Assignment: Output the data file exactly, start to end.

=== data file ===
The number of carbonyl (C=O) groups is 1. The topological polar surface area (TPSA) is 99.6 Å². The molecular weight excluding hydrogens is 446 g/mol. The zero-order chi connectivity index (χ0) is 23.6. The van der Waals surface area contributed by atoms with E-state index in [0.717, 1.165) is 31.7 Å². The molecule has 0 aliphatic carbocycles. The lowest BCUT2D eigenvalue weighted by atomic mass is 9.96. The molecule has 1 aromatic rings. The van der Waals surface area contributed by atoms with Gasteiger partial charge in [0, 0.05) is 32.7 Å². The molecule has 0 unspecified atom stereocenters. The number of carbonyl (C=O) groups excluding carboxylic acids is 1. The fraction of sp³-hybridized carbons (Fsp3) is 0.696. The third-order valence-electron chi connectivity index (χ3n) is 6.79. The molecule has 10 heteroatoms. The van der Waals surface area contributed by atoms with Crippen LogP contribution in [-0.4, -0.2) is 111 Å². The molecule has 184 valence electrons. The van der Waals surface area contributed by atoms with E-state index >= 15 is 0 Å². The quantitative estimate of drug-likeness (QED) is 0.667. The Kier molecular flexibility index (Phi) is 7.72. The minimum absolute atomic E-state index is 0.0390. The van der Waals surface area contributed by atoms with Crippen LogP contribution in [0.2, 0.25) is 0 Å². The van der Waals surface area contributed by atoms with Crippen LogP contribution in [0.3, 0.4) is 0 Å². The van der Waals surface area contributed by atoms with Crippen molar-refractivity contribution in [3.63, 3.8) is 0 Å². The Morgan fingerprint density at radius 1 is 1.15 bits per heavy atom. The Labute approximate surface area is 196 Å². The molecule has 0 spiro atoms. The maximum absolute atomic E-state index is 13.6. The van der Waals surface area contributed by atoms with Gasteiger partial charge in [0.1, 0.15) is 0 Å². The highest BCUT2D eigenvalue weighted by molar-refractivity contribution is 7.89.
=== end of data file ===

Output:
The number of carbonyl (C=O) groups is 1. The topological polar surface area (TPSA) is 99.6 Å². The molecular weight excluding hydrogens is 446 g/mol. The zero-order chi connectivity index (χ0) is 23.6. The van der Waals surface area contributed by atoms with E-state index in [0.717, 1.165) is 31.7 Å². The molecule has 0 aliphatic carbocycles. The lowest BCUT2D eigenvalue weighted by atomic mass is 9.96. The molecule has 1 aromatic rings. The van der Waals surface area contributed by atoms with Gasteiger partial charge in [0, 0.05) is 32.7 Å². The molecule has 0 unspecified atom stereocenters. The number of carbonyl (C=O) groups excluding carboxylic acids is 1. The fraction of sp³-hybridized carbons (Fsp3) is 0.696. The third-order valence-electron chi connectivity index (χ3n) is 6.79. The molecule has 10 heteroatoms. The van der Waals surface area contributed by atoms with Crippen LogP contribution in [-0.4, -0.2) is 111 Å². The molecule has 184 valence electrons. The van der Waals surface area contributed by atoms with E-state index >= 15 is 0 Å². The quantitative estimate of drug-likeness (QED) is 0.667. The Kier molecular flexibility index (Phi) is 7.72. The minimum absolute atomic E-state index is 0.0390. The van der Waals surface area contributed by atoms with Crippen LogP contribution in [0.2, 0.25) is 0 Å². The van der Waals surface area contributed by atoms with Crippen LogP contribution in [0.3, 0.4) is 0 Å². The van der Waals surface area contributed by atoms with Crippen molar-refractivity contribution in [3.63, 3.8) is 0 Å². The Morgan fingerprint density at radius 1 is 1.15 bits per heavy atom. The Labute approximate surface area is 196 Å². The molecule has 0 spiro atoms. The maximum absolute atomic E-state index is 13.6. The van der Waals surface area contributed by atoms with Gasteiger partial charge in [0.1, 0.15) is 0 Å². The highest BCUT2D eigenvalue weighted by molar-refractivity contribution is 7.89.